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SNAC
SNAC, or Social Networks and Archival Context, is an online effort for discovering, locating, and using distributed historical records started by a collaboration of United States-based organizations. It was established in 2010, with funding from the National Endowment for the Humanities (NEH) by the National Archives and Records Administration (NARA),[1] California Digital Library (CDL), Institute for Advanced Technology in the Humanities (IATH) at the University of Virginia and the University of California, Berkeley School of Information.[2][3] See also[edit] Archival Resource Key (ARK)References[edit]^ Ferriero, David (2015-08-18). "Introducing SNAC". National Archives - AOTUS blog. Retrieved 2017-05-08.  ^ "SNAC: Social Networks and Archival Context". socialarchive.iath.virginia.edu. Retrieved 2017-05-08.  ^ Larson, Ray R.; Pitti, Daniel; Turner, Adrian (2014)
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National Library Of The Czech Republic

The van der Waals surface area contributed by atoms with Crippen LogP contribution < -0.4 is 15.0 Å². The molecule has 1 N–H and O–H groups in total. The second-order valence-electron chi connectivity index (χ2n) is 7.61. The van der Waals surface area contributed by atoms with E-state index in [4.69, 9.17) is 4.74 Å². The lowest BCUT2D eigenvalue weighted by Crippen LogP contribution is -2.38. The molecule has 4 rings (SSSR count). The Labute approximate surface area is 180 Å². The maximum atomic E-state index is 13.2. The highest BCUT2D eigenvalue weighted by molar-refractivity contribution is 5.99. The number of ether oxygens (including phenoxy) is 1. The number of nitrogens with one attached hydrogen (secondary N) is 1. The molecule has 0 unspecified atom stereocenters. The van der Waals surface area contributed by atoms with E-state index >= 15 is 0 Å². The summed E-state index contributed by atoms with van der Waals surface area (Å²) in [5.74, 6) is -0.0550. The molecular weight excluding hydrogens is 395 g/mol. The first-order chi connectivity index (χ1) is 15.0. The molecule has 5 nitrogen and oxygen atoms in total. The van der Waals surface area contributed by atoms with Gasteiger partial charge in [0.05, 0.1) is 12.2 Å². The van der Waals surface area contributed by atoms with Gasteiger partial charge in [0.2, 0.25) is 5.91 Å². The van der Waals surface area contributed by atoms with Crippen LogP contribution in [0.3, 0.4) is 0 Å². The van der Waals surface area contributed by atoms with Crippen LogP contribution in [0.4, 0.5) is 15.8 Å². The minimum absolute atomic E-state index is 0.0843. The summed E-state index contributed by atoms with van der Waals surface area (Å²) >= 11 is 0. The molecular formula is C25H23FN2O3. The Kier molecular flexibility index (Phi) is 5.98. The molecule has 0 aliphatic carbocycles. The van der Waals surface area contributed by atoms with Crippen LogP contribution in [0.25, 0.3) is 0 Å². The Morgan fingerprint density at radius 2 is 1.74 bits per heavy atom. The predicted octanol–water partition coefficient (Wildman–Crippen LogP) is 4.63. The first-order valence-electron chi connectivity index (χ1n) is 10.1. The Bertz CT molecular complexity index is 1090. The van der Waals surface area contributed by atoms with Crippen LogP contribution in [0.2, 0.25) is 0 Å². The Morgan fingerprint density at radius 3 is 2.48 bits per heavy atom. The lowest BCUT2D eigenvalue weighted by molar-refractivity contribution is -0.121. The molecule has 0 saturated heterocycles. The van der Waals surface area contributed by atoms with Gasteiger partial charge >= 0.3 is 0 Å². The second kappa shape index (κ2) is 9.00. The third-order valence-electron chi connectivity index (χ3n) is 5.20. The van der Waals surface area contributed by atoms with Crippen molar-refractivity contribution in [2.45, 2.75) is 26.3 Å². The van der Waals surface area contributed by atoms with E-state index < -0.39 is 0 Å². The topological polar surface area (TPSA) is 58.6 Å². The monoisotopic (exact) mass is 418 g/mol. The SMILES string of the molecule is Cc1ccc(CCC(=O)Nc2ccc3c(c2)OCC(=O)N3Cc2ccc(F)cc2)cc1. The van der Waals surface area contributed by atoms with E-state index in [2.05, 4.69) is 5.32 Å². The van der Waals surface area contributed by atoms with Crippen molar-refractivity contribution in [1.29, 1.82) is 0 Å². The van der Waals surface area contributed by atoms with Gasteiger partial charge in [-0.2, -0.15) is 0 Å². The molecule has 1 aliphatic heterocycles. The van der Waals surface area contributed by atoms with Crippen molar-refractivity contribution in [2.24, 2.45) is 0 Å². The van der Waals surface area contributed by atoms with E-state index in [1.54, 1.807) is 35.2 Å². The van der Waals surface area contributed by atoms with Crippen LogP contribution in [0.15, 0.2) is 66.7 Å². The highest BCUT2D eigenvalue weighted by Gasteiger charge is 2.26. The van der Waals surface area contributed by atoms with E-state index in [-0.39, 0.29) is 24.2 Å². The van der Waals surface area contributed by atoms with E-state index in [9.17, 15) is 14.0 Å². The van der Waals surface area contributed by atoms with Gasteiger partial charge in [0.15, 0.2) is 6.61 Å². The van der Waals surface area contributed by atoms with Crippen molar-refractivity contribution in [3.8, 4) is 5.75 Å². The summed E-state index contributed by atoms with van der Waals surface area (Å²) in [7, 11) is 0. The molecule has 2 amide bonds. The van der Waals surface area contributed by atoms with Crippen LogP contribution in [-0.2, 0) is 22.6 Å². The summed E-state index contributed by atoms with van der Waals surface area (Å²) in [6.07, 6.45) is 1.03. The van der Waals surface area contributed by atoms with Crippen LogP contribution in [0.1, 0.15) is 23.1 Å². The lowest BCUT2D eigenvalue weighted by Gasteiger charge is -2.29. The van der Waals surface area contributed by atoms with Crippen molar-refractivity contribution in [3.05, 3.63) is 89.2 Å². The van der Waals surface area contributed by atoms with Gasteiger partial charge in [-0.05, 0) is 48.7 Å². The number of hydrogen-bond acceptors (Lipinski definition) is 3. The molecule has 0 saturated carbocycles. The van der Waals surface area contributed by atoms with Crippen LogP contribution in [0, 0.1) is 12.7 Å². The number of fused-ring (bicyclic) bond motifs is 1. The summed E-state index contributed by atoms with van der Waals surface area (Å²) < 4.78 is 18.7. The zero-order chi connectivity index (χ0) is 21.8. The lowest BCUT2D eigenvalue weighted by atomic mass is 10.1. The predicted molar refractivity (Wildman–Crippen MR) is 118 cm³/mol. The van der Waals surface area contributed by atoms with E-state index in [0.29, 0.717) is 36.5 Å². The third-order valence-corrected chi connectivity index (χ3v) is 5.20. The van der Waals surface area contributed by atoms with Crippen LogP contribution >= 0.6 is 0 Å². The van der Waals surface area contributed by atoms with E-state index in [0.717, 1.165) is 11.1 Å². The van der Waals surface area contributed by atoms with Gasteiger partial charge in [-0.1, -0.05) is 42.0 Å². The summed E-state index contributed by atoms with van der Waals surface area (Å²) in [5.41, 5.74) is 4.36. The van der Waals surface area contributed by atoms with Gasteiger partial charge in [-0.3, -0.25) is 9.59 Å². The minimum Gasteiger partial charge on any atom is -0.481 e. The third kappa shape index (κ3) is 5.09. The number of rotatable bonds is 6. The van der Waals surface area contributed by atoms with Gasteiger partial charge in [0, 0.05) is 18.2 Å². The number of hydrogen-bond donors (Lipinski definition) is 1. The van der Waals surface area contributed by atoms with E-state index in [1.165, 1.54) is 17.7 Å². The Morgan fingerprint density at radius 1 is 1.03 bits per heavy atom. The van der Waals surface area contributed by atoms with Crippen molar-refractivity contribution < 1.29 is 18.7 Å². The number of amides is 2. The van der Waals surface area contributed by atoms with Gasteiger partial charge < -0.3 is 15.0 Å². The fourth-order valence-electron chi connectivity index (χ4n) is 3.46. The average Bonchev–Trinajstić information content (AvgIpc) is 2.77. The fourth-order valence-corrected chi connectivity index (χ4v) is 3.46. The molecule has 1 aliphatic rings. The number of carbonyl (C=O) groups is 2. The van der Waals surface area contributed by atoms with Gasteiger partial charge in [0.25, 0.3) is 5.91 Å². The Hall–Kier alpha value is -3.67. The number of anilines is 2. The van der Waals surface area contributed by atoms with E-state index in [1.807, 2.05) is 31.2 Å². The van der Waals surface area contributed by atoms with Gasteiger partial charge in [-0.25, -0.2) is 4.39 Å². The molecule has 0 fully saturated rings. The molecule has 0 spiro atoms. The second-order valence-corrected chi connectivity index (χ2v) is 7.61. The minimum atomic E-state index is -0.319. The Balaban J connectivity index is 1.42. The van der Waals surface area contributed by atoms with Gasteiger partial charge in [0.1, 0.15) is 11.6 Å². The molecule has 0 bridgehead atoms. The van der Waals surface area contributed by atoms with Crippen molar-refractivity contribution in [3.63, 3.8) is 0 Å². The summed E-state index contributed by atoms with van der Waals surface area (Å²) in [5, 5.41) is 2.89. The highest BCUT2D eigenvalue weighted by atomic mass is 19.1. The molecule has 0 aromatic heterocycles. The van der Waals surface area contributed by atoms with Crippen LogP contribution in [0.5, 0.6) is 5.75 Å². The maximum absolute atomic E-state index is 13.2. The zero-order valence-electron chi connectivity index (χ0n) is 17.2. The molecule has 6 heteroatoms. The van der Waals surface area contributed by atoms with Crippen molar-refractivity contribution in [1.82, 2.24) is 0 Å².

6,919,075 total items[1] 21,204 manuscripts[1] c. 4,200 incunabula[2]Other informationDirector Martin KocandaWebsite www.nkp.czThe National Library of the Czech Republic
Czech Republic
(Czech: Národní knihovna České republiky) is the central library of the Czech Republic. It is directed by the Ministry of Culture. The library's main building is located in the historical Clementinum
Clementinum
building in Prague, where approximately half of its books are kept. The other half of the collection is stored in the district of Hostivař.[3] The National Library is the biggest library in the Czech Republic, in its funds there are around 6 million documents. The library has around 60,000 registered readers
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MusicBrainz
MusicBrainz
MusicBrainz
is a project that aims to create an open data music database that is similar to the freedb project. MusicBrainz
MusicBrainz